sugars and oxygen, naturally carbonating
the beer and increasing its alcohol content
slightly. Coopers is one such brewery
championing this process with all its ales and
stouts undergoing bottle fermentation.
TRADITION YOU CAN TASTE
Yeast doesn't just produce alcohol and carbon
dioxide during fermentation. There are plenty
of other by-products that contribute to a
beer's flavour profile. These by-products
include compounds called esters, which
produce distinct aromas.
One of the most important jobs a brewer
has is to monitor the health of their yeast.
If you keep the yeast happy and healthy, it
makes magic happen during fermentation.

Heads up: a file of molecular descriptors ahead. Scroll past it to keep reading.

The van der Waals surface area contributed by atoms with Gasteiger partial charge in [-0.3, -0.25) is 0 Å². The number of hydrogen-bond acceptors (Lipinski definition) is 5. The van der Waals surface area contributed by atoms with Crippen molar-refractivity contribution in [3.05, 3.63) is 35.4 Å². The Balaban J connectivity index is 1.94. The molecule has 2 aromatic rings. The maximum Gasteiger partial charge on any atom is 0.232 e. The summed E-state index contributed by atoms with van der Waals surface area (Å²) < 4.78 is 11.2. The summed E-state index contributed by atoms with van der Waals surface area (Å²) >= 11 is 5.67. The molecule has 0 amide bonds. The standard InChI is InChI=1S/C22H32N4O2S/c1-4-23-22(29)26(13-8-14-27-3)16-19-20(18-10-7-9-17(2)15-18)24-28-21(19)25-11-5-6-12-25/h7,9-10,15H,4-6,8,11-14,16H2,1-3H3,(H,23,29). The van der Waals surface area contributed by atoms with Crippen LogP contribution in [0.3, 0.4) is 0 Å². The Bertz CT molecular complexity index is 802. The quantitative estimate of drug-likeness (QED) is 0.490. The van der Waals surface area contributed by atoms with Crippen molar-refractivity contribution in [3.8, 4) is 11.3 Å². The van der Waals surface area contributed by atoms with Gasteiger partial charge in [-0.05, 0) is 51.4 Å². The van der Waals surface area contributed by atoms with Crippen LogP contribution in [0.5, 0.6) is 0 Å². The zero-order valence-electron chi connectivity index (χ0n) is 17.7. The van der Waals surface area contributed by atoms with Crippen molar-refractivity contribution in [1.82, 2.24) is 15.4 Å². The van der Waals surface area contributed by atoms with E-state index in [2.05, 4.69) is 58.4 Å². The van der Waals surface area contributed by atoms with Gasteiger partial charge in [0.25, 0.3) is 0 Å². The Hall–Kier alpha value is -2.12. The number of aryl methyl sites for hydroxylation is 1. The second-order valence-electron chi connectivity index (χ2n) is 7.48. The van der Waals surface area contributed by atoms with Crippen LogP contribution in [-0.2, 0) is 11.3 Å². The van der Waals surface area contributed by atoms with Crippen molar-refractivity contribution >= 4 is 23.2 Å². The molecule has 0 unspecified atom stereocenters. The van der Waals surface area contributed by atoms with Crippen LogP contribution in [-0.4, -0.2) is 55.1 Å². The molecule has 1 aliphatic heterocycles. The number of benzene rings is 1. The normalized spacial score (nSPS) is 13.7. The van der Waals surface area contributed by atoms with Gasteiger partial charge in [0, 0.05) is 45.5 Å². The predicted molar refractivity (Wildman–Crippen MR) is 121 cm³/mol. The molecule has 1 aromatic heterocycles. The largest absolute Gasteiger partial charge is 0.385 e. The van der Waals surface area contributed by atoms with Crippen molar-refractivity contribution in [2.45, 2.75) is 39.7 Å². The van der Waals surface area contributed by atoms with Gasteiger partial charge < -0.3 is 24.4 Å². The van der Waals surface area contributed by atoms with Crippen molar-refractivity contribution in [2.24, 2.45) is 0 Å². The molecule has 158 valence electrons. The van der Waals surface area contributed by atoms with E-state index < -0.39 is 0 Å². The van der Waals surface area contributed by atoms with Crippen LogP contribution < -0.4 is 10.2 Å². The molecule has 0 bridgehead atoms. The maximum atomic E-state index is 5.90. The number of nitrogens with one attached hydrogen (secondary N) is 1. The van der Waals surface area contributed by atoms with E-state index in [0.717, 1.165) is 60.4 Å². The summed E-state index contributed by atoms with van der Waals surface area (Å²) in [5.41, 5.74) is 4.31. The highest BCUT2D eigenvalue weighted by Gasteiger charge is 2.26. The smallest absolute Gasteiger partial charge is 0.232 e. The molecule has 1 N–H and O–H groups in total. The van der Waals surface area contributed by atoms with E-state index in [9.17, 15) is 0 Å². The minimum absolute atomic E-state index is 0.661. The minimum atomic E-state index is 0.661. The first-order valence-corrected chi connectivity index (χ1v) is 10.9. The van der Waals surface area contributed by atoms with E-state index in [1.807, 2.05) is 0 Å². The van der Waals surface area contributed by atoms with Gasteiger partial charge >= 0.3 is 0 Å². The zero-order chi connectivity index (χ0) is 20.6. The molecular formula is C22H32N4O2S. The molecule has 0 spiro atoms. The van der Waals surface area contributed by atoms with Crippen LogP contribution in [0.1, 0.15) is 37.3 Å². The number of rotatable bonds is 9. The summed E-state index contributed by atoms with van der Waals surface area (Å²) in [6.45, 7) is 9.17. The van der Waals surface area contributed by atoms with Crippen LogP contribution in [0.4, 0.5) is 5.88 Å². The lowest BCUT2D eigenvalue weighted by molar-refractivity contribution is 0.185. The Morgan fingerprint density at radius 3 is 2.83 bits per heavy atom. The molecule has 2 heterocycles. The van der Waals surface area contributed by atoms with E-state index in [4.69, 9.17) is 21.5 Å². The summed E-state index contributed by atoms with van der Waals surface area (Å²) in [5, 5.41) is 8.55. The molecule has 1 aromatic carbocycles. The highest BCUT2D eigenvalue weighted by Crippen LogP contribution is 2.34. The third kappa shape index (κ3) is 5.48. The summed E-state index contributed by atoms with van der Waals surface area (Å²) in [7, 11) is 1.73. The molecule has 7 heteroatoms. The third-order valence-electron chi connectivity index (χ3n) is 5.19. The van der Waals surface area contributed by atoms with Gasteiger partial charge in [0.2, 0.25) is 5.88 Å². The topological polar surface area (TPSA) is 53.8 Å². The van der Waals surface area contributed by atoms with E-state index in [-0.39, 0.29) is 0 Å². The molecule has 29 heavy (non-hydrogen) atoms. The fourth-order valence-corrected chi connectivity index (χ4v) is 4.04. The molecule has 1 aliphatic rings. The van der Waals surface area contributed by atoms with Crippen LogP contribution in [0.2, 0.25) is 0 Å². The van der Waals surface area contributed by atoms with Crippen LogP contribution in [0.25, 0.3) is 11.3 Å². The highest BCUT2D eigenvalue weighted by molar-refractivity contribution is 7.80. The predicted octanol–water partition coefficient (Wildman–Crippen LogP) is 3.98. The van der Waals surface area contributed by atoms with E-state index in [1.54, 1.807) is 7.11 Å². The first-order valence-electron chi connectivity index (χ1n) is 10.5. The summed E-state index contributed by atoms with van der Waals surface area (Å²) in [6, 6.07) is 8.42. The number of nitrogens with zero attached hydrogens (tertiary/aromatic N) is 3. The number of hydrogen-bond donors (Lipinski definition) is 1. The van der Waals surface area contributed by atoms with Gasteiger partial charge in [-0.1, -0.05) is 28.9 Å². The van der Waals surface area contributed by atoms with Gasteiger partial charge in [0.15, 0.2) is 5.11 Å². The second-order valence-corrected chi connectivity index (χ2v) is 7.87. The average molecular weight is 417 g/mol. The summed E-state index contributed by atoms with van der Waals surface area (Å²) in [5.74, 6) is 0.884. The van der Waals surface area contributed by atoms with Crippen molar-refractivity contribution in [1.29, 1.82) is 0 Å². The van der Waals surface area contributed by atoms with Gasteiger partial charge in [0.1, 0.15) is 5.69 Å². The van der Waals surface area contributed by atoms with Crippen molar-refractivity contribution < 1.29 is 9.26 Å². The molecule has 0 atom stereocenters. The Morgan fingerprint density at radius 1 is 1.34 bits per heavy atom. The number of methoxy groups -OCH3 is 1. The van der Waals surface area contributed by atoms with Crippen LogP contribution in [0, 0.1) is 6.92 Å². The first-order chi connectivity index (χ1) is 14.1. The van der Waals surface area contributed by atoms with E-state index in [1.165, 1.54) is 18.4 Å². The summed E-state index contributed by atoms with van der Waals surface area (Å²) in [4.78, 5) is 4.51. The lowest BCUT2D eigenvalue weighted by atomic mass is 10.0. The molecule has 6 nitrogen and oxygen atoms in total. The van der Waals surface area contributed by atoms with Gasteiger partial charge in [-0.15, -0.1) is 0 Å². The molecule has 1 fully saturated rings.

Did you know? Coopers has been
cultivating its yeast for 150 years. Successive
generations of Coopers have been collecting
yeast from their most exceptional brews
and handing it down from one generation to
another. The resulting yeast is literally a living
tradition you can taste every time you enjoy a
Coopers ale or stout.
LET THE GOOD TIMES ROLL
Having done its job, the yeast falls to
the bottom of the bottle or keg as a fine
sediment. When that happens you know the
beer is ready to be enjoyed.
To have the complete Coopers experience,
people are encouraged to roll their bottle
before opening it. This helps move
the sediment through the beer,
enhancing its flavour and giving it
that signature, cloudy appearance.
Did you know? Coopers' ales
and stouts have a 'best after'
rather than a 'best before'
date? This is because the beer
is not ready to be enjoyed
until the bottle fermentation
process is complete and the